William Easterly reminds us that rich-country governments’ efforts to help poorer nations raise their living standards go back at least to Robert Owens’s utopian visions in the nineteenth century. Owens argued that “through the progress of physical and mental science . . . perpetual prosperity” for all was in sight (p. 19). However, this particular road to riches, despite being paved with the best of intentions and billions of dollars (and other currencies), is littered with countless failed theories and “bold initiatives” and shows no clear-cut evidence of ever reaching its final destination.

A member of New York University’s economics department, Easterly is a former World Bank senior staffer with a refreshing sense of humility (two properties not often found together). Now, after an earlier frank discussion of foreign aid in his book The Elusive Quest for Growth: Economists’ Adventures and Misadventures in the Tropics (Cambridge, Mass.: MIT Press, 2001), he reveals in The White Man’s Burden the secret of economic growth: there is no secret! Not only does no magic formula exist to help poorer countries raise their living standards, but substantial evidence indicates that many (most?) foreign-aid programs hold back the search for local solutions to overcome the barriers to economic growth and to aid the poor by using local institutions and markets.

Why do World Bank billions, U.S. Agency for International Development grants, and International Monetary Fund “Poverty Reduction and Growth Facility” loans disappear into the sand, for the most part? As Easterly shows, these programs are designed primarily to reflect the interests of the donors (“The Rich”) and their perceptions of what is best for the recipients (“The Rest”). Every few years, a G-8 summit of world leaders or a similar gathering declares a grand utopian “big push” to eradicate poverty in Africa or to provide universal access to water and sanitation or to accomplish a similar objective. The current Big Idea is the set of eight “Millennium Development Goals” for 2015, launched with great fanfare at the United Nations in September 2000. Because most of the goals are utopian, they not only fail, but they divert resources from activities that might actually do some good.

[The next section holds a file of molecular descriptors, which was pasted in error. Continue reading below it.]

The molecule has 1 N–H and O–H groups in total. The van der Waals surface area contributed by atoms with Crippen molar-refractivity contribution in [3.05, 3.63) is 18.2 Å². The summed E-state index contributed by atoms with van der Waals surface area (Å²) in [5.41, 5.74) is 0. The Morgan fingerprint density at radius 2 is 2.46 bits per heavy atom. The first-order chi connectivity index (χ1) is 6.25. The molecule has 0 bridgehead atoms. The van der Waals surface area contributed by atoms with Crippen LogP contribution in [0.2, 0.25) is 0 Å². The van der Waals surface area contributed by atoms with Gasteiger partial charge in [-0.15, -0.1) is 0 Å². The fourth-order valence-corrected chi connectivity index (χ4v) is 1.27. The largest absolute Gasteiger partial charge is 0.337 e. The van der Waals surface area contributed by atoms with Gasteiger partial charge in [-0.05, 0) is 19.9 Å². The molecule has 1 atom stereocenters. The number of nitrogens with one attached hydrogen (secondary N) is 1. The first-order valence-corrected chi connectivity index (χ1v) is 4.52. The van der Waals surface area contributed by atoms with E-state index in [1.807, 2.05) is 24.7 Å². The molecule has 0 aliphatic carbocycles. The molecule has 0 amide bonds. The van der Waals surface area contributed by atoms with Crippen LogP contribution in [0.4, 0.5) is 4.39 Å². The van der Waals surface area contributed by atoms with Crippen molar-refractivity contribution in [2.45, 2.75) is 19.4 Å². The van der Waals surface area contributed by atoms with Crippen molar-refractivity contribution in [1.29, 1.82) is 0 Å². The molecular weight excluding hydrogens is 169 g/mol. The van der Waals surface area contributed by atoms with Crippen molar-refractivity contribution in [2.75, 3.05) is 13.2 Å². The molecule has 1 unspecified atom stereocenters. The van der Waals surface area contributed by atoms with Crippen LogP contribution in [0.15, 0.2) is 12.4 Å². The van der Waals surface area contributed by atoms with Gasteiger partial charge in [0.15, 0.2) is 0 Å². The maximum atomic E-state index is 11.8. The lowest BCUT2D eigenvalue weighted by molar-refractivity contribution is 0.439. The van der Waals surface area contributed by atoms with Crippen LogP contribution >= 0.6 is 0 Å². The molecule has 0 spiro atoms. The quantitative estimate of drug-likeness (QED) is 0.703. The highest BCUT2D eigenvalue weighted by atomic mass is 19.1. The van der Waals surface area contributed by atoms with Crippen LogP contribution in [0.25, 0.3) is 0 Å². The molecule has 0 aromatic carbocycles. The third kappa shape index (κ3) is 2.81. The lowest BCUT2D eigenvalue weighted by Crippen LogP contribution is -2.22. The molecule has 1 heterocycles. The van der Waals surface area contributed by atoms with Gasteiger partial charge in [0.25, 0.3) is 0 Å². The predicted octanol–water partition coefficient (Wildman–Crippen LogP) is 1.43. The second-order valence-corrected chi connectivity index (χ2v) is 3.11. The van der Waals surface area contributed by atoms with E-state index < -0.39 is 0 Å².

Problems are compounded because the donors’ cash is administered by “the Planners” (aid bureaucrats), who are largely unaccountable for results. Top-down goal setting and the planning mentality effectively shut out information about what is really needed on the ground and any useful feedback about why projects fail or, in rare circumstances, succeed. Compounding these inherent weaknesses of Rich largesse for the Rest, most of the poor countries have bad governments, wherein aid money is siphoned off to Swiss bank accounts, and corrupt officials sabotage the workings of rudimentary markets, increasing the cost of doing business and discouraging private investment.

What is needed, according to Easterly, are empowered “Searchers” on the ground—business or nonprofit entrepreneurs, for instance—who understand the needs of the poor and the institutions within which they live, who have tangible incentives to meet those needs, and who are encouraged to experiment on a small scale. A excellent example Easterly gives is the distribution of insecticide-treated bed nets in Malawi for protection against malaria.

The local office of a U.S nonprofit developed this program, which pays for itself. The nets are sold for fifty cents each to poor mothers through antenatal clinics in rural areas. The nurses get nine cents for each sale, which provides a tangible incentive for them to tout the nets to mothers and to keep them in stock. The nonprofit also sells nets for five dollars to richer Malawians, which subsidizes the fifty-cent sales. This model for distributing the nets has been shown to be significantly more effective than simply giving them away. Nearly everyone who buys a net uses it, whereas as many as 70 percent of the recipients who receive a free net do not bother to use it.

Despite his robust attacks on the foreign-aid mainstream and its institutional embodiments, such as the World Bank, Easterly suggests that there is room for modest interventions, particularly in such areas as public health (recall the success story about the mosquito nets). Such activity can be subject to an experimental quasi-market process whereby the potential aid recipients select the agency to deliver the assistance, perhaps through a voucher system. The spirit of Easterly’s approach is captured by his characterization of his own suggestion as possibly “the stupidest idea ever, except for all the ideas that have already failed in foreign aid” (p. 379).